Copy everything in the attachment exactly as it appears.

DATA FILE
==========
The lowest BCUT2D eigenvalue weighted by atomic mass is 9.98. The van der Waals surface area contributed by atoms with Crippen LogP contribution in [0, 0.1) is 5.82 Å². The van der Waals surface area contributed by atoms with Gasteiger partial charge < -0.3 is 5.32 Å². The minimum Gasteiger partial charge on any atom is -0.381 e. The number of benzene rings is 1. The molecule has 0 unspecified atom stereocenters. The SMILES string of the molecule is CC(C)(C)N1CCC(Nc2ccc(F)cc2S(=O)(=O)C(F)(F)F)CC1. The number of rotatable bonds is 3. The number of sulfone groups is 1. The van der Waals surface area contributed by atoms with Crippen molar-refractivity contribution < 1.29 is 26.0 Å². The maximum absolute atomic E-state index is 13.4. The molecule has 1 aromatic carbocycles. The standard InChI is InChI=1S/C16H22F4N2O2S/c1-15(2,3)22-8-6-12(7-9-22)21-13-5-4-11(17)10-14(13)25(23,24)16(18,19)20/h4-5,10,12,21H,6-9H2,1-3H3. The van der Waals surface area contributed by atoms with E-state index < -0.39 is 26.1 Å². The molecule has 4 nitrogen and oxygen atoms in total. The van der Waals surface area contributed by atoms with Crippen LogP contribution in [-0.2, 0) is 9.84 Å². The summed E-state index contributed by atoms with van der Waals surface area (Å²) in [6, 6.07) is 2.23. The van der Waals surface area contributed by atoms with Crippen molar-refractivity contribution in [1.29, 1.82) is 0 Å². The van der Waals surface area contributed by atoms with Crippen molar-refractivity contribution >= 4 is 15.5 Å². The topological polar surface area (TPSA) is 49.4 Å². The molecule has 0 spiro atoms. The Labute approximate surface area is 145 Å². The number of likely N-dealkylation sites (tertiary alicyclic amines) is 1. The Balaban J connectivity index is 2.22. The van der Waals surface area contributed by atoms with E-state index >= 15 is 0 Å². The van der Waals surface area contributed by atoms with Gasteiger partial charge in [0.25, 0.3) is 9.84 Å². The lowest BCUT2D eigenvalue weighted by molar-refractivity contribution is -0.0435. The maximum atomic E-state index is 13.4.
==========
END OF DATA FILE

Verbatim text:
The lowest BCUT2D eigenvalue weighted by atomic mass is 9.98. The van der Waals surface area contributed by atoms with Crippen LogP contribution in [0, 0.1) is 5.82 Å². The van der Waals surface area contributed by atoms with Gasteiger partial charge < -0.3 is 5.32 Å². The minimum Gasteiger partial charge on any atom is -0.381 e. The number of benzene rings is 1. The molecule has 0 unspecified atom stereocenters. The SMILES string of the molecule is CC(C)(C)N1CCC(Nc2ccc(F)cc2S(=O)(=O)C(F)(F)F)CC1. The number of rotatable bonds is 3. The number of sulfone groups is 1. The van der Waals surface area contributed by atoms with Crippen molar-refractivity contribution < 1.29 is 26.0 Å². The maximum absolute atomic E-state index is 13.4. The molecule has 1 aromatic carbocycles. The standard InChI is InChI=1S/C16H22F4N2O2S/c1-15(2,3)22-8-6-12(7-9-22)21-13-5-4-11(17)10-14(13)25(23,24)16(18,19)20/h4-5,10,12,21H,6-9H2,1-3H3. The van der Waals surface area contributed by atoms with E-state index < -0.39 is 26.1 Å². The molecule has 4 nitrogen and oxygen atoms in total. The van der Waals surface area contributed by atoms with Crippen LogP contribution in [-0.2, 0) is 9.84 Å². The summed E-state index contributed by atoms with van der Waals surface area (Å²) in [6, 6.07) is 2.23. The van der Waals surface area contributed by atoms with Crippen molar-refractivity contribution in [1.29, 1.82) is 0 Å². The van der Waals surface area contributed by atoms with Crippen molar-refractivity contribution >= 4 is 15.5 Å². The topological polar surface area (TPSA) is 49.4 Å². The molecule has 0 spiro atoms. The Labute approximate surface area is 145 Å². The number of likely N-dealkylation sites (tertiary alicyclic amines) is 1. The Balaban J connectivity index is 2.22. The van der Waals surface area contributed by atoms with E-state index >= 15 is 0 Å². The van der Waals surface area contributed by atoms with Gasteiger partial charge in [0.25, 0.3) is 9.84 Å². The lowest BCUT2D eigenvalue weighted by molar-refractivity contribution is -0.0435. The maximum atomic E-state index is 13.4.